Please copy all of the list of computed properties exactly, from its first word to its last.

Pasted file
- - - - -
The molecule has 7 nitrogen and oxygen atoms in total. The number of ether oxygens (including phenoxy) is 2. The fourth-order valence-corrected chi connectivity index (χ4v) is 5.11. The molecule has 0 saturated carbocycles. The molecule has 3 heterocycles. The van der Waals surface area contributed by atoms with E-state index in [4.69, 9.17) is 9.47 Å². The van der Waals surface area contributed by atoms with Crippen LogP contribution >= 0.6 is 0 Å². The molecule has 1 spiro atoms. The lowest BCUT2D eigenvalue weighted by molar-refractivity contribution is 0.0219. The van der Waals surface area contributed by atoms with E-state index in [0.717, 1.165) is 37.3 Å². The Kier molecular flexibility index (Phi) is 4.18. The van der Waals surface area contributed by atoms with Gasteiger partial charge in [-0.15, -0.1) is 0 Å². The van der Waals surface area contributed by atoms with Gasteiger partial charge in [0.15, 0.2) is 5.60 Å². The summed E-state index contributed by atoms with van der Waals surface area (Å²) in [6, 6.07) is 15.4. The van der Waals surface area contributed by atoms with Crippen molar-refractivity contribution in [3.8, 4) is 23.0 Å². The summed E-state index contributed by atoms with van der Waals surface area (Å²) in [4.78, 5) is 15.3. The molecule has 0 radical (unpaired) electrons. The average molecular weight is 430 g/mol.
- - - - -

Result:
The molecule has 7 nitrogen and oxygen atoms in total. The number of ether oxygens (including phenoxy) is 2. The fourth-order valence-corrected chi connectivity index (χ4v) is 5.11. The molecule has 0 saturated carbocycles. The molecule has 3 heterocycles. The van der Waals surface area contributed by atoms with E-state index in [4.69, 9.17) is 9.47 Å². The van der Waals surface area contributed by atoms with Crippen LogP contribution >= 0.6 is 0 Å². The molecule has 1 spiro atoms. The lowest BCUT2D eigenvalue weighted by molar-refractivity contribution is 0.0219. The van der Waals surface area contributed by atoms with E-state index in [0.717, 1.165) is 37.3 Å². The Kier molecular flexibility index (Phi) is 4.18. The van der Waals surface area contributed by atoms with Gasteiger partial charge in [-0.15, -0.1) is 0 Å². The van der Waals surface area contributed by atoms with Gasteiger partial charge in [0.15, 0.2) is 5.60 Å². The summed E-state index contributed by atoms with van der Waals surface area (Å²) in [6, 6.07) is 15.4. The van der Waals surface area contributed by atoms with Crippen molar-refractivity contribution in [3.8, 4) is 23.0 Å². The summed E-state index contributed by atoms with van der Waals surface area (Å²) in [4.78, 5) is 15.3. The molecule has 0 radical (unpaired) electrons. The average molecular weight is 430 g/mol.